iLocal News Archives


Ivy Lichtenstein



What does it take for a woman to succeed in a male dominated industry?  For the first part of our new iWoman section iNews speaks to Angelique Howell about her achievements in the RCIPS, balancing her family life with her career and the struggles she has faced along the way.


Angelique Howell says she’s living proof a woman can succeed in what’s perceived to be a man’s world.

After reaching the rank of Chief Inspector she became the highest female officer currently serving within the Royal Cayman Islands
Police Service.

She has come a long way since moving to Grand Cayman from Jamaica in 1989.

But she cites her upbringing when from the age of 8-years-old she was given the responsibility of looking after her siblings.

Jamaican National, Chief Inspector Angelique Howell, moved to Grand Cayman in January 1989, at the age of 16 where she completed her high school studies at Triple C.

“In a male dominated job people may think women are not strong enough physically,” said Mrs Howell. “But I think I am living proof that women can handle this kind of work.

“I think outside of the box. Being a woman gives me the ability to look at a situation from an emotional perspective.

“It’s not an easy employment however I don’t find much of a challenge because I have that thirst to have the power and be in charge.

“I am very confident in my way of things, very strong, in my personal beliefs.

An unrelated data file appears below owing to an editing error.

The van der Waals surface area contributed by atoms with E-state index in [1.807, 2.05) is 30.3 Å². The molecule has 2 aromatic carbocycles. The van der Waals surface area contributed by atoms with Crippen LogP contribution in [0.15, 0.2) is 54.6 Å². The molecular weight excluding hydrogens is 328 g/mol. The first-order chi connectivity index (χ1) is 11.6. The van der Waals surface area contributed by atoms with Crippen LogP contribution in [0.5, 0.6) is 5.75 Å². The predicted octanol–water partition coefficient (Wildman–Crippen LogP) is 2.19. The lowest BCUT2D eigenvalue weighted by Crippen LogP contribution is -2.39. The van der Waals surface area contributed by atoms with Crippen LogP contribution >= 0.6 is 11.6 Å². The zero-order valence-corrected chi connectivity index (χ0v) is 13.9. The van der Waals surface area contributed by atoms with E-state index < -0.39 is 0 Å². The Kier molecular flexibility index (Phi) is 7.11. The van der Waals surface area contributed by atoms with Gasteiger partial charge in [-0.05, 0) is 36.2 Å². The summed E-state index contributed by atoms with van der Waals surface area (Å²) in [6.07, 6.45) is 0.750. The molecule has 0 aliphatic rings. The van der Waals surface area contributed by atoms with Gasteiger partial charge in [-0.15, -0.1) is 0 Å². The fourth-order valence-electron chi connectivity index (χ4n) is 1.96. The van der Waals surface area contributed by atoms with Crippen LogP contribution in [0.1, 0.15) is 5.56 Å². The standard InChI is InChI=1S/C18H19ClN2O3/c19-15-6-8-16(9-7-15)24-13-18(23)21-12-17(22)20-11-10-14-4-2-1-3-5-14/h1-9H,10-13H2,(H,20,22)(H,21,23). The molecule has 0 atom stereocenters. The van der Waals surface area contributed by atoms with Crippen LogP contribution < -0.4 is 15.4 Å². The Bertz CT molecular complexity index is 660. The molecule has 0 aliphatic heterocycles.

“I love policing so much I don’t feel stress. I enjoy every minute of what I do.

“As a woman I am not treated any differently.

“I’ve found that all you have to do is demand your respect and show them that you are equal.”

“Even at home on a personal level I’m empowering. The positive attitude I have to instill in my children.

“My daughter tries to be like me, everything she does she tries to do like me.

“Being a female leader in a male dominated field continues to empower me by the acceptance of
my colleagues.”

Mrs Howell says although she enjoyed working in the West Bay area, she did find it a struggle.

“There were some serious challenges,” she said. “I was not accepted and the residents gave
me problems.

They even made a petition against me and put it to the governor to have me removed but David Baines stood his ground as well as Stuart Jack. They refused to heed to their requests.”

But despite the difficulties, and her Jamaican upbringing, the mother of two says she is going nowhere.

“Cayman is our home,” she said. “I cant imagine living anywhere else.”


Your email address will not be published. Required fields are marked *